At a recent mission trip meeting, my teens wrestled with whether or not our summer mission trip currently focuses on serving others (meeting needs) or on enacting justice (recognizing, understanding, and addressing systemic brokenness).
That’s why, when planning your mission trip (or choosing an organization through which to do a summer mission trip), it’s important to be able to recognize these five marks of a justice-focused mission trip.
1. Justice-focused mission trips value the community you seek to serve. They ask rather than assume what people need. They value the expertise of locals and do things their way. They recognize that mission trip participants have more to learn from the locals than the locals do from them.
2. Justice-focused mission trips are relational. It’s through relationships that students learn other people’s stories. By listening to other people’s stories, teens develop empathy. They begin to recognize systemic injustices, which then becomes personal to them because they directly affect someone they care about, someone who they might even consider to be a friend.
3. Justice-focused mission trips ask “Why?” So often, the first question a mission trip team asks the community it seeks to serve is “What can we do to help?” The answer to that question always leads to service opportunities – ways to address immediate needs. Such things CAN be helpful to people. However, justice-focused mission trips aren’t content with meeting immediate needs. Instead, they challenge participants to ask why those needs exist in the first place and to continue digging deeper and deeper until they can identify the systems and people that first created the need.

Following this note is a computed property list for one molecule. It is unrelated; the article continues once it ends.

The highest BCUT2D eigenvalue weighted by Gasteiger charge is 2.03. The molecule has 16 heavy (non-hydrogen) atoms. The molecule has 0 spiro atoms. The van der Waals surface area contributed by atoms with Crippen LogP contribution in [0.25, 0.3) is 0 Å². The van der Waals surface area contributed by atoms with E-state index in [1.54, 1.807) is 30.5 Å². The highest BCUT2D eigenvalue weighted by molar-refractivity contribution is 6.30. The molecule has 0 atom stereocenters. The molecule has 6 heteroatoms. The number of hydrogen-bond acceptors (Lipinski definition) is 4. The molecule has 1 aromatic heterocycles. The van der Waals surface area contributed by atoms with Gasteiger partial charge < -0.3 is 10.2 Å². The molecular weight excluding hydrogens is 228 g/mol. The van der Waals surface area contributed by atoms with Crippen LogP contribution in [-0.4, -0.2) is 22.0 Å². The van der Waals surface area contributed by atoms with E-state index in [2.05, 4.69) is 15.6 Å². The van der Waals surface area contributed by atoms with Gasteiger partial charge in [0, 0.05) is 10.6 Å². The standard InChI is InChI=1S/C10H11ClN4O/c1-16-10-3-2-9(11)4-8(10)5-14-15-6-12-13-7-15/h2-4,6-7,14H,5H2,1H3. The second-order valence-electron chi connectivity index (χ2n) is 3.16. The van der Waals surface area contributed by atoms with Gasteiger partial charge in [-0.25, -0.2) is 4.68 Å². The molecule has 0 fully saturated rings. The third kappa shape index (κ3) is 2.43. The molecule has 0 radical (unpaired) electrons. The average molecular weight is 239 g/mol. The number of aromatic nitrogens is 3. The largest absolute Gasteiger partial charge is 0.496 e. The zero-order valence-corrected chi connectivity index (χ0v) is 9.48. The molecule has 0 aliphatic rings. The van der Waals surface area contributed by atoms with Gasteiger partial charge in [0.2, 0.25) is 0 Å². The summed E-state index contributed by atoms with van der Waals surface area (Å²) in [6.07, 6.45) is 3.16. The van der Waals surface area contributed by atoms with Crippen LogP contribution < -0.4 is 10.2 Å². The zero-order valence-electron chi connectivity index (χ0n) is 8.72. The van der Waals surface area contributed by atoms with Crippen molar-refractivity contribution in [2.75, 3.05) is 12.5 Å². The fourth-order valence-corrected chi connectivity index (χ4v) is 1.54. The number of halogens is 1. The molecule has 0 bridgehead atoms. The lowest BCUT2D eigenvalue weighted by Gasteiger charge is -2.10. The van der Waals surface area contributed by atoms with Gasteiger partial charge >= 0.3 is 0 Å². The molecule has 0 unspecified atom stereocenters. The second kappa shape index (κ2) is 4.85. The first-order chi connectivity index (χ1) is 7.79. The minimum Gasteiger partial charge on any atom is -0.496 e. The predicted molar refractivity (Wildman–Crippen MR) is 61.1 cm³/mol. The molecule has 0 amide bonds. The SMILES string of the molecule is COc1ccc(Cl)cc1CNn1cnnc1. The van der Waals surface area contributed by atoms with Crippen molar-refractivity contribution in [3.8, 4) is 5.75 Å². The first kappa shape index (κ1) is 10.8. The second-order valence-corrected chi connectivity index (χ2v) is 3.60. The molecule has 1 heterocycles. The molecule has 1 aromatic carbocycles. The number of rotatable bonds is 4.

4. Justice-focused mission trips create holy discontent. They don’t just leave participants feeling good about what they accomplished while on the trip. Instead, they leave participants feeling frustrated by the complexity of the problems and by the people and systems that have contributed to those problems.
5. Justice-focused mission trips impact participants long after they return from the trip. They challenge teens to come home and share their stories and more importantly – the stories of those they served. They create advocates who continue speaking on behalf of those whose voices have been marginalized. They intentionally invite participants to think about how their experience might impact their vocation – their place in God’s story.
Mission trips that exhibit these five characteristics are life-influencing. They have the ability to impact people’s entire future. They truly are kingdom-oriented – working not just to slap a bandaid on a problem but rather to enact justice on behalf of the poor and oppressed.
To learn more about how to do short-term mission trips without long-term harm, check out my book, A Mission That Matters.